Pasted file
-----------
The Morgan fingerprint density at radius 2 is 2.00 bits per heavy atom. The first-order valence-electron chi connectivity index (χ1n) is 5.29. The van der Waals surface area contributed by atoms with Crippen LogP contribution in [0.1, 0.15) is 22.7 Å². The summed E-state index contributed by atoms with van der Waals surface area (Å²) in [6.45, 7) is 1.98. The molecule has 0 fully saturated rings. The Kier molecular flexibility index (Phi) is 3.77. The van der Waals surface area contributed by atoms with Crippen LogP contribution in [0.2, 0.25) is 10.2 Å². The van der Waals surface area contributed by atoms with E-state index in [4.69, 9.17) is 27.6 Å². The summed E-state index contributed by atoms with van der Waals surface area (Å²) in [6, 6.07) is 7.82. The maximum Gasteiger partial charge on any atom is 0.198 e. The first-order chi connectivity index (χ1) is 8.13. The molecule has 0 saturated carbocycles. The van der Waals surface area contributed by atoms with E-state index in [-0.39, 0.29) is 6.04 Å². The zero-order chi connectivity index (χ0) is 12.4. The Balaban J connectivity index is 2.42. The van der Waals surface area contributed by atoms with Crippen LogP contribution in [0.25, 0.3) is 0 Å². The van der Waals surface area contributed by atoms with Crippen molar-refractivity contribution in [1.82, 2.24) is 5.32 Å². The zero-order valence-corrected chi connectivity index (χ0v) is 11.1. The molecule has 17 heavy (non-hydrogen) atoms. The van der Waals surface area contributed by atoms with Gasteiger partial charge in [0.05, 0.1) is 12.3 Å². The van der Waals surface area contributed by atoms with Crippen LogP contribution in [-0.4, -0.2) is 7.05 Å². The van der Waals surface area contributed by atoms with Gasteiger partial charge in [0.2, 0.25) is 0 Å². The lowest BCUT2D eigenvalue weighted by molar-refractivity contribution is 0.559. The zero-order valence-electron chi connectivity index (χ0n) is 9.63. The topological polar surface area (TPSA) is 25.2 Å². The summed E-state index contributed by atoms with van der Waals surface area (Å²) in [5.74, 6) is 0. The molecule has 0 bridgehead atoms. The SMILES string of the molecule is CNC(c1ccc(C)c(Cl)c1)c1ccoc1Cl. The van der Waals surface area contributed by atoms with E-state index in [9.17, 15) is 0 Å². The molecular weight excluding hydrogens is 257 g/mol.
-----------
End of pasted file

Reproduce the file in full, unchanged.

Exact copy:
The Morgan fingerprint density at radius 2 is 2.00 bits per heavy atom. The first-order valence-electron chi connectivity index (χ1n) is 5.29. The van der Waals surface area contributed by atoms with Crippen LogP contribution in [0.1, 0.15) is 22.7 Å². The summed E-state index contributed by atoms with van der Waals surface area (Å²) in [6.45, 7) is 1.98. The molecule has 0 fully saturated rings. The Kier molecular flexibility index (Phi) is 3.77. The van der Waals surface area contributed by atoms with Crippen LogP contribution in [0.2, 0.25) is 10.2 Å². The van der Waals surface area contributed by atoms with E-state index in [4.69, 9.17) is 27.6 Å². The summed E-state index contributed by atoms with van der Waals surface area (Å²) in [6, 6.07) is 7.82. The maximum Gasteiger partial charge on any atom is 0.198 e. The first-order chi connectivity index (χ1) is 8.13. The molecule has 0 saturated carbocycles. The van der Waals surface area contributed by atoms with E-state index in [-0.39, 0.29) is 6.04 Å². The zero-order chi connectivity index (χ0) is 12.4. The Balaban J connectivity index is 2.42. The van der Waals surface area contributed by atoms with Crippen LogP contribution in [0.25, 0.3) is 0 Å². The van der Waals surface area contributed by atoms with Crippen molar-refractivity contribution in [1.82, 2.24) is 5.32 Å². The zero-order valence-corrected chi connectivity index (χ0v) is 11.1. The molecule has 17 heavy (non-hydrogen) atoms. The van der Waals surface area contributed by atoms with Gasteiger partial charge in [0.05, 0.1) is 12.3 Å². The van der Waals surface area contributed by atoms with Crippen LogP contribution in [-0.4, -0.2) is 7.05 Å². The van der Waals surface area contributed by atoms with Gasteiger partial charge in [0.2, 0.25) is 0 Å². The lowest BCUT2D eigenvalue weighted by molar-refractivity contribution is 0.559. The zero-order valence-electron chi connectivity index (χ0n) is 9.63. The topological polar surface area (TPSA) is 25.2 Å². The summed E-state index contributed by atoms with van der Waals surface area (Å²) in [5.74, 6) is 0. The molecule has 0 bridgehead atoms. The SMILES string of the molecule is CNC(c1ccc(C)c(Cl)c1)c1ccoc1Cl. The van der Waals surface area contributed by atoms with E-state index in [9.17, 15) is 0 Å². The molecular weight excluding hydrogens is 257 g/mol.